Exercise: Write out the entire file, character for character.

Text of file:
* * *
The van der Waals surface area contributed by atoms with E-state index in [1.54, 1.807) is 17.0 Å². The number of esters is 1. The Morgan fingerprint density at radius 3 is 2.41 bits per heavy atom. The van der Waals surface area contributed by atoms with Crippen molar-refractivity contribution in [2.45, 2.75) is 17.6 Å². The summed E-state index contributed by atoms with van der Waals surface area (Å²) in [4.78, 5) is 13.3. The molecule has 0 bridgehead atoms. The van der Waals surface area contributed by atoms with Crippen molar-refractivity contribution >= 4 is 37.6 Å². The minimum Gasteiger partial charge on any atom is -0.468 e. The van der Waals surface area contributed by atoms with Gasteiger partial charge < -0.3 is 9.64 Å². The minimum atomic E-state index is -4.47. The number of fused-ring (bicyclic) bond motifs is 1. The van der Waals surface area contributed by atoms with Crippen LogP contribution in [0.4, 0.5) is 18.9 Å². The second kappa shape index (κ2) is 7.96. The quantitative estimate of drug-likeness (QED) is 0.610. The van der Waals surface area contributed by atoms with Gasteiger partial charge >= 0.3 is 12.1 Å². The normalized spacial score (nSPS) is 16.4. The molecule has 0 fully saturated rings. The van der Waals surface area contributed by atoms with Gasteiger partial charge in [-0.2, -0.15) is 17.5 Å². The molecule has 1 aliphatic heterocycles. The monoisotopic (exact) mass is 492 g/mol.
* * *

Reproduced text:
The van der Waals surface area contributed by atoms with E-state index in [1.54, 1.807) is 17.0 Å². The number of esters is 1. The Morgan fingerprint density at radius 3 is 2.41 bits per heavy atom. The van der Waals surface area contributed by atoms with Crippen molar-refractivity contribution in [2.45, 2.75) is 17.6 Å². The summed E-state index contributed by atoms with van der Waals surface area (Å²) in [4.78, 5) is 13.3. The molecule has 0 bridgehead atoms. The van der Waals surface area contributed by atoms with Crippen molar-refractivity contribution >= 4 is 37.6 Å². The minimum Gasteiger partial charge on any atom is -0.468 e. The van der Waals surface area contributed by atoms with Gasteiger partial charge < -0.3 is 9.64 Å². The minimum atomic E-state index is -4.47. The number of fused-ring (bicyclic) bond motifs is 1. The van der Waals surface area contributed by atoms with Crippen LogP contribution in [0.4, 0.5) is 18.9 Å². The second kappa shape index (κ2) is 7.96. The quantitative estimate of drug-likeness (QED) is 0.610. The van der Waals surface area contributed by atoms with Gasteiger partial charge >= 0.3 is 12.1 Å². The normalized spacial score (nSPS) is 16.4. The molecule has 0 fully saturated rings. The van der Waals surface area contributed by atoms with Gasteiger partial charge in [-0.2, -0.15) is 17.5 Å². The molecule has 1 aliphatic heterocycles. The monoisotopic (exact) mass is 492 g/mol.